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It is with great interest that I read Doherty et al.’s commentary in which the authors express concern about the ethical appropriateness of a randomised controlled trial that had received ethical approval. Doherty et al.’s study serves as a valuable reminder that a study is not ethical simply because it has received ethical approval, as previous studies have also emphasised.1 One might also add that just because a study has reported having obtained ethical approval, it cannot be assumed that the study has adhered to the recommendations of the research ethics committee or informed the committee of its plans in full. Doshi (2020) reported on bioethicist Charles Wiejer’s concern that a randomised controlled trial of malaria vaccine Mosquirix had waived the requirement of informed consent.2 Weijer was quoted as saying “It is difficult to see how a research ethics committee could have approved a waiver of consent for the WHO malaria vaccine pilot cluster randomized trial.”2 These studies raise the question of whether academic journals should play a greater role in scrutinising the ethical appropriateness of studies submitted for publication?
As a doctoral student with a keen interest in public health ethics, I previously attended weekly editorial board meetings of a major scientific journal with the sole purpose of interrogating the submitted studies for ethical issues. In these meetings, I raised serious questions about some of the studies that had r...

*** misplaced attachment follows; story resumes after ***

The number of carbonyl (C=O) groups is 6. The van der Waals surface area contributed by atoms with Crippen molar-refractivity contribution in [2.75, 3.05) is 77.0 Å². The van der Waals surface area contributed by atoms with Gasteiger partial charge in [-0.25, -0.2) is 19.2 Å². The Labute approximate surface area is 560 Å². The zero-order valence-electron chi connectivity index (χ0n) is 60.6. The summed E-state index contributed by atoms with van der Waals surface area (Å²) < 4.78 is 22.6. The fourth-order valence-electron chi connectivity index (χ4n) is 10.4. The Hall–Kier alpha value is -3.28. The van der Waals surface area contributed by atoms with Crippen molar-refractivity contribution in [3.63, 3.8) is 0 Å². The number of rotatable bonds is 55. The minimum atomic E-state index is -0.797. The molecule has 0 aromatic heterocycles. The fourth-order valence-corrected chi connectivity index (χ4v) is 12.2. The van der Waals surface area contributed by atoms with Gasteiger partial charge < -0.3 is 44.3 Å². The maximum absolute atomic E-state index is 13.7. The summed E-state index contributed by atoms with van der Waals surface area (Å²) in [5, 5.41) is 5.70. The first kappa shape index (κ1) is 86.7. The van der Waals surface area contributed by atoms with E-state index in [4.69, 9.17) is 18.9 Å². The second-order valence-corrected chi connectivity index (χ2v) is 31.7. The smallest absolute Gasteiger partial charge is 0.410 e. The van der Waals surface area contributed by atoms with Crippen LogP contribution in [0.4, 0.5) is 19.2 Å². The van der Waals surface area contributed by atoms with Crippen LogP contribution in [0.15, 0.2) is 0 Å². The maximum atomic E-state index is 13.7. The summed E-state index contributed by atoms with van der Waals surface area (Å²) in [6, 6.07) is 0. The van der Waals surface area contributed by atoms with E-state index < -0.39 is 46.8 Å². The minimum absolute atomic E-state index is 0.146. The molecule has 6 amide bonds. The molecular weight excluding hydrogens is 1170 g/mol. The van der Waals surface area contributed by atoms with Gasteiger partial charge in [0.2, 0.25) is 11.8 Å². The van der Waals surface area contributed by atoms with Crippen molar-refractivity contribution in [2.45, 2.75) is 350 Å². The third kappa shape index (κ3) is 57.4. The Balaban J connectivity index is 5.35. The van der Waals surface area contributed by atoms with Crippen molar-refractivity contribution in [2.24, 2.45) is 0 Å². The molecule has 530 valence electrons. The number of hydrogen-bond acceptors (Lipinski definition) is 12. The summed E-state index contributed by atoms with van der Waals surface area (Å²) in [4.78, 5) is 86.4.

As a doctoral student with a keen interest in public health ethics, I previously attended weekly editorial board meetings of a major scientific journal with the sole purpose of interrogating the submitted studies for ethical issues. In these meetings, I raised serious questions about some of the studies that had received ethical approval, which were typically met with shared concern. Whilst the editorial board had numerous scientific experts examining the study designs and methodologies, they did not have a dedicated ‘ethics expert’ responsible for appraising the ethical appropriateness of the submitted studies. The experience left me with doubt that the editorial team had the interest or capacity to proficiently identify ethical issues in the papers submitted for publication.
Doherty et al.’s commentary together with similar published concerns and my own experiences have left me wondering: is it time to explore the pros and cons of appointing ‘ethics experts’ to the editorial boards of peer-reviewed journals?
Dr Robert Torrance
1. Attarwala, H. TGN1412: From Discovery to Disaster. JYP 2010;2:332.
2. Doshi, P. WHO’s malaria vaccine study represents a “serious breach of international ethical standards.” BMJ 2020.368.